What is neuroblastoma?
Neuroblastoma is a malignant tumor derived from primitive neural crest cells. It belongs to a group of neuroblastic tumors, which include ganglioneuroblastoma (a malignant tumor comprised of mature ganglion cells and nerve fibers, regarded by
many to be a fully differentiated neuroblastoma) and ganglioneuroma (a benign tumor composed of Schwann and ganglion cells).
Neuroblastoma is a very common tumor of childhood, accounting for 7 to 8 percent of all malignancies. About one in 6,000 children will be diagnosed with neuroblastoma by the age of five. There are no gender-related differences in incidence and it is the most common malignant tumor of infancy. Fifty percent of the cases occur in children less than two years of age with 75 percent occurring in children less than four years of age. Neuroblastoma has a wide range of severity. Children with localized neuroblastoma can be cured by surgery alone but those who have disease that has spread to the bone (metastasized) usually have a fatal outcome.
Neuroblastoma can occur anywhere in the body but most often occurs in the adrenal glands, which are above the kidneys. The adrenal glands are specialised glands that release hormones to maintain blood pressure and enable us to respond to stress.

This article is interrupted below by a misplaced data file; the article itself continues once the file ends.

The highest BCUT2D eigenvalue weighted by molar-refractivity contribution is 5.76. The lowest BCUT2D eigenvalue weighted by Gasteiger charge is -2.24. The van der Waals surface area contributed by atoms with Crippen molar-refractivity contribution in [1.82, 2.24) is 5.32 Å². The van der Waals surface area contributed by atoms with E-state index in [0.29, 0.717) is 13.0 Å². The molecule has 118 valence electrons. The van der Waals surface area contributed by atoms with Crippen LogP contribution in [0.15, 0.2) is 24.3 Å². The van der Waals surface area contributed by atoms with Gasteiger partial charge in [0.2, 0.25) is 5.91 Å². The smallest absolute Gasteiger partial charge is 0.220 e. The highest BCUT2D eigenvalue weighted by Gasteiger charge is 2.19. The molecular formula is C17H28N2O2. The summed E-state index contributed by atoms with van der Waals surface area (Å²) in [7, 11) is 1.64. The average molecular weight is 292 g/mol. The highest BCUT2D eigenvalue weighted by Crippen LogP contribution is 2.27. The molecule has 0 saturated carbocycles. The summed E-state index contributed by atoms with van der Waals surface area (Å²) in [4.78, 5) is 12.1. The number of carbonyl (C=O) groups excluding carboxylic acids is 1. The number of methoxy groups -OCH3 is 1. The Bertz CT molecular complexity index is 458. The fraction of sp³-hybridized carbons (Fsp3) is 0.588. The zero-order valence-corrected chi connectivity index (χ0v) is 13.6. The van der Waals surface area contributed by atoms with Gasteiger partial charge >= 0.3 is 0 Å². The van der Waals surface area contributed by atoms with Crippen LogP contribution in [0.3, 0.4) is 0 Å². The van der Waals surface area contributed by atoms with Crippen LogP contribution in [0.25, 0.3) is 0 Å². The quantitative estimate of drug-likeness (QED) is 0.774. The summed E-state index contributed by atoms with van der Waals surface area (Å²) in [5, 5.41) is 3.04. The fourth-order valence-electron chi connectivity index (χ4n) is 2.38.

Neuroblastomas usually form in one of two parts of the sympathetic nervous system: the adrenal glands - these glands in the abdomen produce the hormone adrenaline, which is released in an emergency to help the body react. When a neuroblastoma develops in the adrenal gland, it typically grows into a large, firm abdominal mass that can compress nearby organs; the chain of sympathetic ganglia - these are collections of sympathetic nerves that lay near the backbone (spine). When a neuroblastoma develops along the sympathetic chain, it can invade nearby areas of the spine and cause injury to spinal nerves.